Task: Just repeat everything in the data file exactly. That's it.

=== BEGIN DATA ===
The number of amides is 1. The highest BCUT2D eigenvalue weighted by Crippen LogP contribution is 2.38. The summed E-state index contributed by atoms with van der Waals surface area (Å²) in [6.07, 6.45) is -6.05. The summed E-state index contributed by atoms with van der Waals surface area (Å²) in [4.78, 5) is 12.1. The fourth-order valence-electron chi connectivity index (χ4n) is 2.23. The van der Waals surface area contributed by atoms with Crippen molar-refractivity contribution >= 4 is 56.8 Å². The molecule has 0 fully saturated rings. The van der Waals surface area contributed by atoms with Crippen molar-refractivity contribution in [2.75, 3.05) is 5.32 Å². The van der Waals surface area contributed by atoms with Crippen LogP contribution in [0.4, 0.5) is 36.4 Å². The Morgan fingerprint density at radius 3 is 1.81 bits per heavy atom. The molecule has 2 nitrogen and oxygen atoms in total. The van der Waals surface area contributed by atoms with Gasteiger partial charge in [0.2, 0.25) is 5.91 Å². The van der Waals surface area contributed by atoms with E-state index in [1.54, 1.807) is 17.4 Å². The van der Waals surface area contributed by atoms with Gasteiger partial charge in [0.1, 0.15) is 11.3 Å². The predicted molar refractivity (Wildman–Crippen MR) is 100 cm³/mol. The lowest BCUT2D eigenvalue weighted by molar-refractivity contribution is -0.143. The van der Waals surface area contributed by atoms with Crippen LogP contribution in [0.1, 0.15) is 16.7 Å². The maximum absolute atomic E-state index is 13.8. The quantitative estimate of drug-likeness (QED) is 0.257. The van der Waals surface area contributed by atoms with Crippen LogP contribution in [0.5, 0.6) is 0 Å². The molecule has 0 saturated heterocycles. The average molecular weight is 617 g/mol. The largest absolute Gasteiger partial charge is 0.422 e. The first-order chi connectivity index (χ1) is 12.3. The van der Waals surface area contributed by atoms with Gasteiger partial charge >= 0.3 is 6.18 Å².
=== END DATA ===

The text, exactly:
The number of amides is 1. The highest BCUT2D eigenvalue weighted by Crippen LogP contribution is 2.38. The summed E-state index contributed by atoms with van der Waals surface area (Å²) in [6.07, 6.45) is -6.05. The summed E-state index contributed by atoms with van der Waals surface area (Å²) in [4.78, 5) is 12.1. The fourth-order valence-electron chi connectivity index (χ4n) is 2.23. The van der Waals surface area contributed by atoms with Crippen molar-refractivity contribution >= 4 is 56.8 Å². The molecule has 0 fully saturated rings. The van der Waals surface area contributed by atoms with Crippen molar-refractivity contribution in [2.75, 3.05) is 5.32 Å². The van der Waals surface area contributed by atoms with Crippen LogP contribution in [0.4, 0.5) is 36.4 Å². The Morgan fingerprint density at radius 3 is 1.81 bits per heavy atom. The molecule has 2 nitrogen and oxygen atoms in total. The van der Waals surface area contributed by atoms with Gasteiger partial charge in [0.2, 0.25) is 5.91 Å². The van der Waals surface area contributed by atoms with E-state index in [1.54, 1.807) is 17.4 Å². The van der Waals surface area contributed by atoms with Gasteiger partial charge in [0.1, 0.15) is 11.3 Å². The predicted molar refractivity (Wildman–Crippen MR) is 100 cm³/mol. The lowest BCUT2D eigenvalue weighted by molar-refractivity contribution is -0.143. The van der Waals surface area contributed by atoms with Crippen LogP contribution in [0.1, 0.15) is 16.7 Å². The maximum absolute atomic E-state index is 13.8. The quantitative estimate of drug-likeness (QED) is 0.257. The van der Waals surface area contributed by atoms with Crippen LogP contribution in [0.5, 0.6) is 0 Å². The molecule has 0 saturated heterocycles. The average molecular weight is 617 g/mol. The largest absolute Gasteiger partial charge is 0.422 e. The first-order chi connectivity index (χ1) is 12.3. The van der Waals surface area contributed by atoms with Gasteiger partial charge >= 0.3 is 6.18 Å².